The contacts 2 and 3 at the ends of the n-type germanium bar are ohmic. The two point contacts 1 and 4 are located along the length of the bar, a few millimeters apart. Minority carriers (holes) are injected by forward biasing the emitter point contact 1. A voltage pulse can then be applied across the ends of the bar in such a way that points 1 and 4 become reverse biased. Consequently, minority carrier injection at contact 1 is cut off and the holes surrounding the point contact 1 are swept along the bar, under the influence of the pulsed drift field, past point 4 where collection occurs. The pulsed drift field must be of sufficient magnitude and duration to allow the holes to travel from the emitter contact 1 to collector contact 4. The collection is detected by connecting an oscilloscope across a series resistance RL in the collector circuit: the oscilloscope measures the collector current. A typical oscilloscope trace is shown in Fig. 5.
Figure 5 - Oscilloscope display.t = o is the time at which the pulsed field is applied
[ t' = time of arrival of the carriers at 4.]
- Connect the germanium sample to the bias supply unit via the four-pin socket on the side of the box.
- Connect the oscilloscope to the sample using the read and black sockets marked "oscilloscope". Suitable settings are 5 μsecs/cm vertical.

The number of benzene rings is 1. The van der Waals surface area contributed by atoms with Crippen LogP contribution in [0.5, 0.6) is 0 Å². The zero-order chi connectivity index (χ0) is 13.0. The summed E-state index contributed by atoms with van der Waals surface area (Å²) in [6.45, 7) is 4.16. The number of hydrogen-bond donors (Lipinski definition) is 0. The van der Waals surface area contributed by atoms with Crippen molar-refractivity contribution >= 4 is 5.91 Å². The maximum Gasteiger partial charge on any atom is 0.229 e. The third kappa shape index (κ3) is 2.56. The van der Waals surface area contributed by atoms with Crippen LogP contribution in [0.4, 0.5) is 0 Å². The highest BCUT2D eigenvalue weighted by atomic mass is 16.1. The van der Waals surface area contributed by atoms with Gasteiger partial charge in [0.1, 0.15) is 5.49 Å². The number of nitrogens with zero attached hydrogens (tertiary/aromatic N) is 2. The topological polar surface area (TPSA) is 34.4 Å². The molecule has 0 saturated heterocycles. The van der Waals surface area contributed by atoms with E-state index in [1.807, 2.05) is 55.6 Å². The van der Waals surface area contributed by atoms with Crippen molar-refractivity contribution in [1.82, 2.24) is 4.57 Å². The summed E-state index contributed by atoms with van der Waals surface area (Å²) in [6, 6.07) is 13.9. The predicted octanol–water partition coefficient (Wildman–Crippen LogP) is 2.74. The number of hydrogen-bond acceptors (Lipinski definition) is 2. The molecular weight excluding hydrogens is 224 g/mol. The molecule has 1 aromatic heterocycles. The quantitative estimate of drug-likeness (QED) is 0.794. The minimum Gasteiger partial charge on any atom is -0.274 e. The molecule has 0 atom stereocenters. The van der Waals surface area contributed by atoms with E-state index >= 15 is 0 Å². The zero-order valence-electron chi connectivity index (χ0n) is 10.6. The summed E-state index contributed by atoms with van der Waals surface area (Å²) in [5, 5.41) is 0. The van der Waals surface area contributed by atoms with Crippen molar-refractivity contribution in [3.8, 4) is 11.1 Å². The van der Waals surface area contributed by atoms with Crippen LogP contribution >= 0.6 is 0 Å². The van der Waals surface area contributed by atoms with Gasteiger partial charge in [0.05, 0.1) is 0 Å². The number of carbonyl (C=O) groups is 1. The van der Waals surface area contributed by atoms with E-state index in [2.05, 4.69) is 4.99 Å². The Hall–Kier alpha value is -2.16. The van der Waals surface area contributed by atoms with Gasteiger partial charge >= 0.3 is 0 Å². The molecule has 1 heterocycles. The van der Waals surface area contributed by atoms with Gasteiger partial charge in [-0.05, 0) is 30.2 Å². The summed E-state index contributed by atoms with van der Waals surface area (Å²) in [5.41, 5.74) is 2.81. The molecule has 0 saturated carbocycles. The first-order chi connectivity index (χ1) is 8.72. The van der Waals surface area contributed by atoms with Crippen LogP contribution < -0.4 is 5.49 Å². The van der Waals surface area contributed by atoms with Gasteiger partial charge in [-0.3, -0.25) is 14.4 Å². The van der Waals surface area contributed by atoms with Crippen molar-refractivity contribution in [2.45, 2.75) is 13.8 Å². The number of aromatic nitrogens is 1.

- Turn the contact switch on the supply unit to "RECT" and the current bias switch to '+'. Positive bias can now be applied to the emitter point contact 1.
- Switch on the pulse generator and adjust the pulse height to produce an output pulse of about 25 Volts. (This is measured by connecting the oscilloscope to the red and black sockets; marked "PULSE OUTPUT" on the supply unit. A dual input oscilloscope is extremely convenient for this experiment since this will eliminate the necessity of having constantly to interchange connection).
- Adjust the "collector bias" so that the waveshape obtained on the oscilloscope has as square a leading edge as possible. This waveshape is a representation of the current in the collector circuit. Adjusting the "collector bias" alters the reverse voltage applied to the collector, which will alter the reverse current in this circuit.
- Adjust the bias control to give a symmetrical pulse superimposed on the rectangular waveshape. A typical current bias for the emitter is 1.0 milliamp. Excessive bias will produce over injection and give rise to an asymmetrical pulse. A typical waveshape is shown in Fig. 5.
- Take a series of readings of t' (microseconds), the time taken for the injected carriers to reach the collector, for different pulse height voltage V from 20 to 40 volts. Adjust the collector current bias when necessary for a satisfactory waveshape.
- Measure the distance between the emitter and collector (point contact 1 and 4) and the overall length of the germanium bar, between contacts 2 and 3.
- Plot the pulse height voltage V versus the reciprocal of time 1/t' on linear graph paper.